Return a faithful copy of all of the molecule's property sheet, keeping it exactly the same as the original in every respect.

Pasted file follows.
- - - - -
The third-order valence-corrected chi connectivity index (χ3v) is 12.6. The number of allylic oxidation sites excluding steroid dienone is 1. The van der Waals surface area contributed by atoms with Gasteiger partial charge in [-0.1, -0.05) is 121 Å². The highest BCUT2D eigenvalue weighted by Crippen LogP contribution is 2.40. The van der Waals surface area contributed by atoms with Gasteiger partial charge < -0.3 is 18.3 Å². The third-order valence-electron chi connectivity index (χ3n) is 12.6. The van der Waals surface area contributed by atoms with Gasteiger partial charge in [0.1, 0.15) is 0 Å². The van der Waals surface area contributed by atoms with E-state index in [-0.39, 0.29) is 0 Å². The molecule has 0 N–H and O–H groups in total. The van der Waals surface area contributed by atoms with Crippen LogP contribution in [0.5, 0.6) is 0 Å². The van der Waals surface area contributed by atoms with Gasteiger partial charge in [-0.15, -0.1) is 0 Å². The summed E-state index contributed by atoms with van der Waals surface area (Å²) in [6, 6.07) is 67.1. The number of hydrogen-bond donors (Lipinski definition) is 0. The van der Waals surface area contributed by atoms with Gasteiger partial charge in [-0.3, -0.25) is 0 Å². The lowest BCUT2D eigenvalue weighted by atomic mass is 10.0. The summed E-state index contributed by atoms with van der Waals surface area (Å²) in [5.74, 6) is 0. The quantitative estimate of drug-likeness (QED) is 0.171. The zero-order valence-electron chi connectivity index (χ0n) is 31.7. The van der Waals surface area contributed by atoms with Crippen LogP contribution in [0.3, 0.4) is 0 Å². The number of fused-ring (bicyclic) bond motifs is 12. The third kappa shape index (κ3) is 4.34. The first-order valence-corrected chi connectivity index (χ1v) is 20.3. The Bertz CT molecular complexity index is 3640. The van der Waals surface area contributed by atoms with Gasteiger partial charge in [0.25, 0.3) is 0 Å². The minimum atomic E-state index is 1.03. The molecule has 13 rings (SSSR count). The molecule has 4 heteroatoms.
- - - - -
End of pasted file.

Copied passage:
The third-order valence-corrected chi connectivity index (χ3v) is 12.6. The number of allylic oxidation sites excluding steroid dienone is 1. The van der Waals surface area contributed by atoms with Gasteiger partial charge in [-0.1, -0.05) is 121 Å². The highest BCUT2D eigenvalue weighted by Crippen LogP contribution is 2.40. The van der Waals surface area contributed by atoms with Gasteiger partial charge < -0.3 is 18.3 Å². The third-order valence-electron chi connectivity index (χ3n) is 12.6. The van der Waals surface area contributed by atoms with Gasteiger partial charge in [0.1, 0.15) is 0 Å². The van der Waals surface area contributed by atoms with E-state index in [-0.39, 0.29) is 0 Å². The molecule has 0 N–H and O–H groups in total. The van der Waals surface area contributed by atoms with Crippen LogP contribution in [0.5, 0.6) is 0 Å². The van der Waals surface area contributed by atoms with Gasteiger partial charge in [-0.15, -0.1) is 0 Å². The summed E-state index contributed by atoms with van der Waals surface area (Å²) in [6, 6.07) is 67.1. The number of hydrogen-bond donors (Lipinski definition) is 0. The van der Waals surface area contributed by atoms with Gasteiger partial charge in [-0.3, -0.25) is 0 Å². The lowest BCUT2D eigenvalue weighted by atomic mass is 10.0. The summed E-state index contributed by atoms with van der Waals surface area (Å²) in [5.74, 6) is 0. The quantitative estimate of drug-likeness (QED) is 0.171. The zero-order valence-electron chi connectivity index (χ0n) is 31.7. The van der Waals surface area contributed by atoms with Crippen LogP contribution in [0.3, 0.4) is 0 Å². The number of fused-ring (bicyclic) bond motifs is 12. The third kappa shape index (κ3) is 4.34. The first-order valence-corrected chi connectivity index (χ1v) is 20.3. The Bertz CT molecular complexity index is 3640. The van der Waals surface area contributed by atoms with Gasteiger partial charge in [0.25, 0.3) is 0 Å². The minimum atomic E-state index is 1.03. The molecule has 13 rings (SSSR count). The molecule has 4 heteroatoms.